It used to be a joke—or at least it was from the viewpoint of male-dominated, patriarch-oriented Western Civilization—that a war is continually being fought between the sexes. This theme goes back to the Greek myths and drama, played out in the marital tensions between the gods Zeus and Hera and between Aphrodite and Hephaestus, or among mortals between King Agamemnon and Queen Clytemnestra and between the hero Jason and his princess Medea. It shows up in the plot of Aristophanes’s comedy Lysistrata, where the women of Athens deny their husbands sexual relations in order to stop the Peloponnesian War. It’s a tradition that was echoed in the poetry of the Renaissance and the plays of Shakespeare like Much Ado About Nothing and The Taming of the Shrew.

The fact that Greek society could even acknowledge the differences and the tensions between the sexes was a big step forward, because it recognized that women had a part to play and a viewpoint to exercise. A culture that treats its women as a species of chattel, to be bought and sold, guarded as property, and kept secluded and silent in the home—no better than cows or horses—is a culture that does not consider women as having a point of view at all. Who listens to the barking of their dog?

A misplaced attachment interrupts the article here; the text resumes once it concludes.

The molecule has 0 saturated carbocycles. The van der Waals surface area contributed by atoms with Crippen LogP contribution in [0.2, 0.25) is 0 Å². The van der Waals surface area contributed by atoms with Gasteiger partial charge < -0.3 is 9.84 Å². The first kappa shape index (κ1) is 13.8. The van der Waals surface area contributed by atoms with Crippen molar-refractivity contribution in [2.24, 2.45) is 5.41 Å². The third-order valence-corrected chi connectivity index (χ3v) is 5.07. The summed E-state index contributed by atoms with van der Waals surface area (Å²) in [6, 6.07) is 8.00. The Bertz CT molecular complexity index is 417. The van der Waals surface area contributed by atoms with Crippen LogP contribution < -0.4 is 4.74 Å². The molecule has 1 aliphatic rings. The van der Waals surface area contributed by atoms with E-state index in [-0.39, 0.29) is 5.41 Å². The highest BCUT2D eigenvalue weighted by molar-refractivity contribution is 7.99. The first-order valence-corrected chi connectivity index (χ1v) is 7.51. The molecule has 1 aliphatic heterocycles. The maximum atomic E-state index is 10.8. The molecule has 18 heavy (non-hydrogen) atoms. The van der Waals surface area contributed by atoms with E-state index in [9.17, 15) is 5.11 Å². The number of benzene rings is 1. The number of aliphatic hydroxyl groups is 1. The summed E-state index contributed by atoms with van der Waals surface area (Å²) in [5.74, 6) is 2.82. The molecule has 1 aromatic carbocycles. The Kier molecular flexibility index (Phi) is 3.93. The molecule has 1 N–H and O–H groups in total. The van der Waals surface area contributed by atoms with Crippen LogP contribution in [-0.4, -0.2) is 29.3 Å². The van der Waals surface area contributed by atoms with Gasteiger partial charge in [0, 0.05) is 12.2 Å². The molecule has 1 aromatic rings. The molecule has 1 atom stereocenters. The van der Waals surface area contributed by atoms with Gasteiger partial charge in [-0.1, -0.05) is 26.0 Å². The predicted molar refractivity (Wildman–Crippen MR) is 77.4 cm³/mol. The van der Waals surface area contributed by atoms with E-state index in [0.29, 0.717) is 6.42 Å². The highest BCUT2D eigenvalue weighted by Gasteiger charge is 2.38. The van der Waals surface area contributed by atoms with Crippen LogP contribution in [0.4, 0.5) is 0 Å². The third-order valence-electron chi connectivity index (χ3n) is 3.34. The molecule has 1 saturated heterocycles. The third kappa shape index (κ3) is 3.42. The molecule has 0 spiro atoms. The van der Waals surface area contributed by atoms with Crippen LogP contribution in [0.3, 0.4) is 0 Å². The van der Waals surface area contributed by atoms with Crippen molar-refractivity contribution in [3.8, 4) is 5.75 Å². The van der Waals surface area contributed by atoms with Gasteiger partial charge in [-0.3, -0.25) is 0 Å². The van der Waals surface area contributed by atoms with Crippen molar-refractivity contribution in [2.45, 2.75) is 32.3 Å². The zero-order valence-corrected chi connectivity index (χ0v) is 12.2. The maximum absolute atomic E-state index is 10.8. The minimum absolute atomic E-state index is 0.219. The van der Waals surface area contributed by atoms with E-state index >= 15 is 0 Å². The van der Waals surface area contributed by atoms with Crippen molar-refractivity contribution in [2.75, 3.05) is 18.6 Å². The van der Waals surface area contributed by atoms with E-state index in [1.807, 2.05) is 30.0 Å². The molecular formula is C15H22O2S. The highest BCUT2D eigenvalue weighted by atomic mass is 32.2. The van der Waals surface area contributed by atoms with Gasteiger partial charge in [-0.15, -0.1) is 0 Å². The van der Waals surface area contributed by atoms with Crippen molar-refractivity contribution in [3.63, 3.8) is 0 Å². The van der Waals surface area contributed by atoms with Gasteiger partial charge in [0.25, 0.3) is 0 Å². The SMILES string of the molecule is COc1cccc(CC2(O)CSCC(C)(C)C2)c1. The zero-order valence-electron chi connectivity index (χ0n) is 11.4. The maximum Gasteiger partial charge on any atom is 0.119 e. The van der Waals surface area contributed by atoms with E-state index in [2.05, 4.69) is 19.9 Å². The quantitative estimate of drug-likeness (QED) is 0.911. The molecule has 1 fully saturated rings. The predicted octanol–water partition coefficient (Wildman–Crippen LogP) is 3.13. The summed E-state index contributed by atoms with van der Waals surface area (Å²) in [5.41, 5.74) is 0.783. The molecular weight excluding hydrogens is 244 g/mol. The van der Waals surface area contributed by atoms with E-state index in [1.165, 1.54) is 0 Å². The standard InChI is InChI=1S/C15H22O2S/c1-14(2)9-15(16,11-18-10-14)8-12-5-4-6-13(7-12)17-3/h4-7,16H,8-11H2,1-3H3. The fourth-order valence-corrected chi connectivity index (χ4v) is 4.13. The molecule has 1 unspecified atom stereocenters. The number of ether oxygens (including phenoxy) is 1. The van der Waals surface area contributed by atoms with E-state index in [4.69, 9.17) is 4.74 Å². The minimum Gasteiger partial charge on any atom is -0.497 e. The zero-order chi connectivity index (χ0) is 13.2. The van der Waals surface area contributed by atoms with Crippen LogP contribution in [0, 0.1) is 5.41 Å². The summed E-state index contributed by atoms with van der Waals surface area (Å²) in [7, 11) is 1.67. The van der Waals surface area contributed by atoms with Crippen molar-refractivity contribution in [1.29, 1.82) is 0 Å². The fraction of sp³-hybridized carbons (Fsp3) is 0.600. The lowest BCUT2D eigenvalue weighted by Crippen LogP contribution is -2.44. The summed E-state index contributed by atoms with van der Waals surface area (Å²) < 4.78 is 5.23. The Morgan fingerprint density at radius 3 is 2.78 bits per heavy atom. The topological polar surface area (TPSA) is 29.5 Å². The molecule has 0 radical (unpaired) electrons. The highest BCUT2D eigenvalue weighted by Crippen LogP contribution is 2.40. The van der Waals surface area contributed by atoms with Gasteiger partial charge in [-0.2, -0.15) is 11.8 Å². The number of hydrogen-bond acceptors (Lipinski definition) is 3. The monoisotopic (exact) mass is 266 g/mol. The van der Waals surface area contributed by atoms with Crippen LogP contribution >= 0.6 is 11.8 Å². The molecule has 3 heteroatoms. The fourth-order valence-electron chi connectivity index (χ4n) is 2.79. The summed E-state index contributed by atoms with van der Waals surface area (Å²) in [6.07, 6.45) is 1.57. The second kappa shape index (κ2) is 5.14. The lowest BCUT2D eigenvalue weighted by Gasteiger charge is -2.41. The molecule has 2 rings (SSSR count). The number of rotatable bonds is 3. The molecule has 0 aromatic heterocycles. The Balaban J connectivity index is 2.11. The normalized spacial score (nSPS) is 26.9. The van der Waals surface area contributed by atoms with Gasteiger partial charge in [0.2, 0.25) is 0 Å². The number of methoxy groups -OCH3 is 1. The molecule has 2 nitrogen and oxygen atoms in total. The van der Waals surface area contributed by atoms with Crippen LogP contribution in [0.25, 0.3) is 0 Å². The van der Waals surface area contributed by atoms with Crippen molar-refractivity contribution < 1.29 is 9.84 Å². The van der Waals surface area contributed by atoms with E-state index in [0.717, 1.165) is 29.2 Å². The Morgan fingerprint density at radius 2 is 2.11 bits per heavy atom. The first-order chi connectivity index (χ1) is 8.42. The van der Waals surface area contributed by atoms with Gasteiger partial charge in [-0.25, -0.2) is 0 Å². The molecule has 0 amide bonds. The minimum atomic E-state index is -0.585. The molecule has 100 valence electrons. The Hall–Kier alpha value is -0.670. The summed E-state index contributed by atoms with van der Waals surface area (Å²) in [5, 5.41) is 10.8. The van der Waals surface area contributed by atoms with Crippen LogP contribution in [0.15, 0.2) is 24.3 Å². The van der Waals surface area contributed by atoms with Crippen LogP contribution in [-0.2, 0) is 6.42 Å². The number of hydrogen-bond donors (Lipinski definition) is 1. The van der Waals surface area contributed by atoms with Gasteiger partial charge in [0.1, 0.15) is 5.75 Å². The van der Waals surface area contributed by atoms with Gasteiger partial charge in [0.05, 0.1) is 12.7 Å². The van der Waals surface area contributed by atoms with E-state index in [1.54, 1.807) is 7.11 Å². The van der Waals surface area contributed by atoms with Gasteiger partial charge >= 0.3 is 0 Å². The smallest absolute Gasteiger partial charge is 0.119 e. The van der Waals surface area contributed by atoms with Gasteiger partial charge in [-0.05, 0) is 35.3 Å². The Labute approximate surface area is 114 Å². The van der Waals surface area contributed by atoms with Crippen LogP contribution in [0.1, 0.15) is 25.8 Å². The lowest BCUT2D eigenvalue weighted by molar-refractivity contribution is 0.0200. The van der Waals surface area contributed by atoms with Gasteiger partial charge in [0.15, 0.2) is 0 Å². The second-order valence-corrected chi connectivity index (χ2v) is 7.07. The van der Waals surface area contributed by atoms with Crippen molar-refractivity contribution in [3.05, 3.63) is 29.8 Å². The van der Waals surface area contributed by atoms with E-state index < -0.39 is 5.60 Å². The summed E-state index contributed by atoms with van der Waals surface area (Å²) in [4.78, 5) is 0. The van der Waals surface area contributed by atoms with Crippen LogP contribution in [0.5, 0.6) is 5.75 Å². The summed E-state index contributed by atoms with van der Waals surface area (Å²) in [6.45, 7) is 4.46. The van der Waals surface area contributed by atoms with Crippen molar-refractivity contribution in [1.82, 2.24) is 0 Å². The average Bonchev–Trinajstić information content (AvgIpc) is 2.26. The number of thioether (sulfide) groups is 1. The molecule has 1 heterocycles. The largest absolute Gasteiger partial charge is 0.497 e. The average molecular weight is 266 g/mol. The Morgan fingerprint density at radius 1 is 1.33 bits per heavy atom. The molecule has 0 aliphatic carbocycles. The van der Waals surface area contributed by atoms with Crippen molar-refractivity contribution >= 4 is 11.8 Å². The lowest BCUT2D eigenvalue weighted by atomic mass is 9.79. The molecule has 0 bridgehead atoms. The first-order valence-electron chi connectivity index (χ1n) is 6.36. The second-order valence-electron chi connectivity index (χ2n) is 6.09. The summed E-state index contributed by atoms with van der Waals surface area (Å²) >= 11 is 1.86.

Western Civilization has noted and discussed the differences for twenty-five hundred years or more. Yes, men have long had the upper hand in government and public policy, but that was mainly because these matters have always tended to move too easily into conflict and war. And there the strength, bravery, and organization of men were needed more than the empathy, cleverness, and reconciliation of women.

We have been moving toward equality between the sexes, at least in Europe and North America, for a couple of hundred years now, most notably since the Enlightenment. I credit some of this to the reformation of science from the mystical, metaphysical, semi-religious arts of the alchemists and astrologers to the precise, mathematical, empirical business of chemists and physicists. In this new age of science, anyone could play equally and come up with provable theories, regardless of background and gender. Women like Marie Curie, Ada Lovelace, and Rosalind Franklin could prove the power and effectiveness of women’s brains.